Attenberg — A Hammer to Nail Review
(Attenberg world premiered at the 2010 Venice Film Festival and is being distributed in America by Strand Releasing. It opens on Friday, March 9, 2012, at the IFC Center in NYC. Visit the film’s official page at the Strand website to learn more.)
The world would be a much less grating place if certain cinematic sub-genres were to be banned from the table immediately. Reading a description of Athina Rachel Tsangari’s Attenberg, one might worry that she has committed the double-sin of embracing two of the more increasingly overused and deplorable ones: 1) the “stunted-to-the-point-of-retarded adult-child;” and 2) the “quirky art film for quirky art film’s sake.” But from the startlingly unbroken first shot of this film, in which one 20-something female friend teaches her innocent 20-something female friend how to tongue kiss, it’s readily apparent that we are in the hands of a filmmaker who is going to instead use two very important attributes to put those pitiful sub-genres in their place: 1) a unique personal vision; and 2) a sincere mission to say something genuinely heartfelt about living and dying in the real world. That Attenberg manages to retain a stylistically original, inventive, and daring flair in the midst of all this? Well, that’s just parsley on the hummus.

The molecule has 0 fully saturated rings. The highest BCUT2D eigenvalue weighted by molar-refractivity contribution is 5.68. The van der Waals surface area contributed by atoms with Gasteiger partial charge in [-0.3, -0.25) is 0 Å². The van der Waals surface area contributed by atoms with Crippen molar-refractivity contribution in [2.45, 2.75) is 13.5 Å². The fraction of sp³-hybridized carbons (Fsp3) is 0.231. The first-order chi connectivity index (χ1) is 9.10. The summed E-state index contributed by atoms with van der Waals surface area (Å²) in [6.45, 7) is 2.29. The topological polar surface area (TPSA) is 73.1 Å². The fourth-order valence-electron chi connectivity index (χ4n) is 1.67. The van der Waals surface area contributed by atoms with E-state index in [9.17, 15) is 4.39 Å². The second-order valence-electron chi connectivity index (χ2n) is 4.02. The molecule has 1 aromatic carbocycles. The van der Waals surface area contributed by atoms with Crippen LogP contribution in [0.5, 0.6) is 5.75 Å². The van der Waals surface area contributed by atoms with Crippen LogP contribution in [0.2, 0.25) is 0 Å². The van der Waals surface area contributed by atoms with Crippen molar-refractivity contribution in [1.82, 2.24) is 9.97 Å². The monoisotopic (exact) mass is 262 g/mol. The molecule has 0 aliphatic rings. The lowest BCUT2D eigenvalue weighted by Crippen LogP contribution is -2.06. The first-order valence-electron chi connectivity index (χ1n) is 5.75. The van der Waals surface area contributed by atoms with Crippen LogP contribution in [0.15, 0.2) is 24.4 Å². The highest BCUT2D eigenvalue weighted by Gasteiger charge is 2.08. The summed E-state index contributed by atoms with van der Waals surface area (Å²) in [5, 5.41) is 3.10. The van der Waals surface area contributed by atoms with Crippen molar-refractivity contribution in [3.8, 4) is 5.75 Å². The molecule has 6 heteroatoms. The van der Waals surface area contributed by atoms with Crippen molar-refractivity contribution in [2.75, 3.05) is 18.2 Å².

Much has already been—and will continue to be—made about this newly emerging Greek Weird Wave, which made its first big splash in 2009 with Yorgos Lanthimos’s Oscar-nominated (?!) Dogtooth. The fact that Tsangari was an associate producer on that film, as well as the more direct involvement of Lanthimos on Attenberg—not only is he a producer, he appears on screen in a pivotal role—makes it easy to want to lump them together. But doing that would a lazy thing to do, for there is one gaping distinction between these superficially similar films that make them as different as can be: while the father-child dynamic in Dogtooth is an abusive and callous and crippling one, the bond between father and daughter in Attenberg is generous and warm and achingly sweet.
Marina (Ariane Labed) might look like a 23-year-old, but she acts like a naïve third grader. Having never left the small town where she was born, she works as a driver for the employees of a nearby factory. When she isn’t soaking up Sir David Attenborough’s mammal documentaries (hence, the film’s deformed title) like a hypnotized sponge, she spends the rest of her free time with her best friend, the far more liberated and experienced Bella (Evangelia Randou). When we meet her, Marina is beginning to watch her good-natured father Spyros (an award-worthy Vangelis Mourikis) whither away from cancer. At the same time, she begins to form a gentle bond with a visiting engineer at the factory (Lanthimos). In more ways than one—all of them momentous for an individual of any age—the time has finally come for Marina to grow up.
The magic of Attenberg is how Tsangari is able to not only deftly balance her seemingly competing agendas—stylistic originality vs. grounded, honest-to-goodness universal human emotion—but that she somehow uses each distinct element to support and enrich one another. And that is perhaps the best explanation for why Tsingari has done it right while so many others do it painfully wrong: Attenberg isn’t a self-conscious act of filmmaking; it’s a self-expressive one.
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